Hume's Version of the Problem of Evil in Part X of the Dialogues

The usual, natural way in which people come to belief in God: To seek refuge from the unrelenting pain and misery in the world in a Being that transcends it, hoping for relief from it in this life and an afterlife. 

The chief miseries of the world can be summarized as follows:
• The “War of Nature”: the whole realm of biological organisms is at war, competing with each other to survive.
• Humans can escape much of this war by combining to form societies, and thus protect themselves against it.
• However, once they escape it in this way, they immediately create new forms of misery.
o The misery they create with superstitious beliefs 
o The misery of interpersonal conflict
• Furthermore, there are other forms of misery that the human race can’t escape:
o Psychological misery: remorse, shame, fear, anxiety, etc.
o Misery from mental and physical sickness and disease
• These forms of misery are constant and universal
• Furthermore, all of the goods that life has to offer combined barely make life
worth living
• And the lack of any one of them makes life unhappy
• Even the best things that the world has to offer aren’t very interesting or enjoyable – at least not for any significant amount of time
• Proof that everyone is miserable: when someone is asked if they would live the last twenty years of their life over again, they almost always say “No”.
• Objection: People can’t be that miserable, for if they were, they would commit suicide to escape it.
• Reply: No. They don’t commit suicide because, although they are miserable, they are more afraid of death
• Even a life of retreat from the world is miserable. For then one is confronted with the miseries of boredom, languishing, and regret.
• Thus, the misery of the world is inescapable.
• But if so, then if one were to take an honest look at the world – a world in which there is a war of nature, constant, universal, inescapable misery, and in which the good things in life provide no deep and lasting satisfaction or enjoyment -- they must admit that this isn’t the world that they would expect the God of theism to create.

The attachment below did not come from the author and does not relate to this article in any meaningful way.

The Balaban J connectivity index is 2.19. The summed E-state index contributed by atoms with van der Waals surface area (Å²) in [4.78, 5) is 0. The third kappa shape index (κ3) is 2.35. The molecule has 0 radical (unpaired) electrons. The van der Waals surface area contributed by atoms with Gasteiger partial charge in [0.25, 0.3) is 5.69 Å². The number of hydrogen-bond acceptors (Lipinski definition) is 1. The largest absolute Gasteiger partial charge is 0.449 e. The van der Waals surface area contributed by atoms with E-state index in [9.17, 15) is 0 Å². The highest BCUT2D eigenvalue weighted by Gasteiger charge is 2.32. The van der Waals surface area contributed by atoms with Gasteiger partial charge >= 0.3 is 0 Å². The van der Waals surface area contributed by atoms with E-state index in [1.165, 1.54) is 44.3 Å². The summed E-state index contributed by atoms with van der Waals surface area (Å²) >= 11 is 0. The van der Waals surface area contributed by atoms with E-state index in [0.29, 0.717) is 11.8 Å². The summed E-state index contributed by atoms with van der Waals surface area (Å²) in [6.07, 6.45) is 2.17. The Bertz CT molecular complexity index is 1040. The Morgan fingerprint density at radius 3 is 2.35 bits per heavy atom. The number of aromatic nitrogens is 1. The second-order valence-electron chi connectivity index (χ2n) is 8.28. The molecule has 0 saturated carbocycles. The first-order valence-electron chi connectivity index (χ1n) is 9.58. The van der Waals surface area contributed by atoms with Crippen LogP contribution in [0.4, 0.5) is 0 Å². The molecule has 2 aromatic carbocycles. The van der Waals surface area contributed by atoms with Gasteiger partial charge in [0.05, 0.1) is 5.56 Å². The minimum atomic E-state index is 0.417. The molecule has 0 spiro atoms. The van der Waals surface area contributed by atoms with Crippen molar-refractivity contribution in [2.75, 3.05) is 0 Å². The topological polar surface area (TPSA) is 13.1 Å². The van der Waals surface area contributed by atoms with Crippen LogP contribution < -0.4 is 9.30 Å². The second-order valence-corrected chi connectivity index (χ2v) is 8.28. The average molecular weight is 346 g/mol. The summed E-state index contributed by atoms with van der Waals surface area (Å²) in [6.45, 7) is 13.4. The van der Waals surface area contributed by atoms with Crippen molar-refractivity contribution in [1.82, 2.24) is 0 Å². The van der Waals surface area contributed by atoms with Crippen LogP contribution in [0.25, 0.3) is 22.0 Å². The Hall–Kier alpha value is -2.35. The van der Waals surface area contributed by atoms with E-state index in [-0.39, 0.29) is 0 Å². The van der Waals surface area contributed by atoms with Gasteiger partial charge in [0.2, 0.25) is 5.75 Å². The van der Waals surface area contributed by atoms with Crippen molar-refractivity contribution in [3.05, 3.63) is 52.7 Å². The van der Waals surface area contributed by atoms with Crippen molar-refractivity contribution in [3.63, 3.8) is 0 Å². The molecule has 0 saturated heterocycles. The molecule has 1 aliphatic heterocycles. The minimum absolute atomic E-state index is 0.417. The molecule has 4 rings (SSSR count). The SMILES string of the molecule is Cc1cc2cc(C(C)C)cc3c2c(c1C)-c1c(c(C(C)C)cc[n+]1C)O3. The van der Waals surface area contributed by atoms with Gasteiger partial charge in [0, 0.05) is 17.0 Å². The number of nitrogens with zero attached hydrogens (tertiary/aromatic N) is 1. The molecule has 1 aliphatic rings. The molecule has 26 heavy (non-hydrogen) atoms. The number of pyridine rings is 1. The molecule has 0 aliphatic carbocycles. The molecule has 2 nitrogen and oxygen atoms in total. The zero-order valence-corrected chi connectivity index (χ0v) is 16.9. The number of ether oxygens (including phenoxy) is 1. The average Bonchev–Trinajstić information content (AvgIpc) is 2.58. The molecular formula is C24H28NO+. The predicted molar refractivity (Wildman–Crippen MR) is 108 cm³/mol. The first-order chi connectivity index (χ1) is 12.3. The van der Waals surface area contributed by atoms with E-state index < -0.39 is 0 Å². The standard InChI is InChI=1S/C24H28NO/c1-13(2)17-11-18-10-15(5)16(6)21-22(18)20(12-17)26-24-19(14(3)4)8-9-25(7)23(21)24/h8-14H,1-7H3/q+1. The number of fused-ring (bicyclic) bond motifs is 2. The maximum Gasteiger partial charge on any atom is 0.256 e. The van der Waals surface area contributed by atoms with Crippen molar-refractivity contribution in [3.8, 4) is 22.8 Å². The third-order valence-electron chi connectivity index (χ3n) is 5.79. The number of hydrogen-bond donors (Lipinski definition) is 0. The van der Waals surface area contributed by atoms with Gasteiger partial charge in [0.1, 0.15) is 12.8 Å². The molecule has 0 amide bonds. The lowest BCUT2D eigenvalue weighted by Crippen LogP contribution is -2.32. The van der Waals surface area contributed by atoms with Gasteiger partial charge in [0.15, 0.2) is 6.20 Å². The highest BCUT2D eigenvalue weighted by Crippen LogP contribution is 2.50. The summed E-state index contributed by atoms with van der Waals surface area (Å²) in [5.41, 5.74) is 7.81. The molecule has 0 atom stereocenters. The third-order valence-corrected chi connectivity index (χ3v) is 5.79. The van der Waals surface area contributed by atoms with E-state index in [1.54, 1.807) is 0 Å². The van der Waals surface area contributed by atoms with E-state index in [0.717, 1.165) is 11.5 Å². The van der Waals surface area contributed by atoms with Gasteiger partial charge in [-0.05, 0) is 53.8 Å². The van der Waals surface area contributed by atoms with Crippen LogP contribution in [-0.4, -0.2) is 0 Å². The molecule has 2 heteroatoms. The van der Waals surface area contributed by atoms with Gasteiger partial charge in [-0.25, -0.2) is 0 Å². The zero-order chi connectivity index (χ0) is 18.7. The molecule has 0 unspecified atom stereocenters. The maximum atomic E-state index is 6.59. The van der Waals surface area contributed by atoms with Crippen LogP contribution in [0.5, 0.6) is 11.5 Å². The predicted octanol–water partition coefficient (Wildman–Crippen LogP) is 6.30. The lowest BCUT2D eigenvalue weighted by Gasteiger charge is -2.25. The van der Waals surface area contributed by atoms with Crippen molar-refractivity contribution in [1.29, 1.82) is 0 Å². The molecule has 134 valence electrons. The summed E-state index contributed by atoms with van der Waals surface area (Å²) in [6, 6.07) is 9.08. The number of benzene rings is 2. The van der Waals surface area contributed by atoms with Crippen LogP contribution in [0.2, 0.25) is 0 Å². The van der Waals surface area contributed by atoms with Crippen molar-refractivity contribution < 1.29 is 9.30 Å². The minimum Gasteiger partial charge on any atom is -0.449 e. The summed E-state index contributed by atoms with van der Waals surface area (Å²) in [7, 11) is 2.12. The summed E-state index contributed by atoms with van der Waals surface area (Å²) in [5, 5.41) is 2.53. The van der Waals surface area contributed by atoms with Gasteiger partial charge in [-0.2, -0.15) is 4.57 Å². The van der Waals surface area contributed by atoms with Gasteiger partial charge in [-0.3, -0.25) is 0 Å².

• But if not, then it is improbable that such a God exists
• A better hypothesis: whoever or whatever is responsible for the world’s
existence is indifferent to our welfare.
• Its only goal is the bare propagation and preservation of the species.
• For nature accomplishes no other end, such as human or animal happiness
• Even on the few occasions that it does, it appears so briefly and infrequently that it appears to be either an accidental byproduct of nature, or perhaps a begrudging allowance to ensure that the species are propagated and preserved.

We can use the materials above construct the following argument:

'D' denote the data about suffering sketched above.
'H1' denote the hypothesis that D is due to an all-knowing, all-powerful, perfectly good God. 
'H2' denote the hypothesis that D is due to a cause or causes whose primary end is the mere preservation and propagation of biological species (and are thus indifferent to our welfare).

Then we can express Hume's argument as follows:

1. We'd expect D if H2 were true. 
2. We wouldn't expect D if H1 were true. 
3. If we'd expect D if H2 were true, but we wouldn't expect D if H1 were true, then (all else being equal) H2 is more probable than H1. 
4. Therefore, (all else being equal) H2 is more probable than H1.

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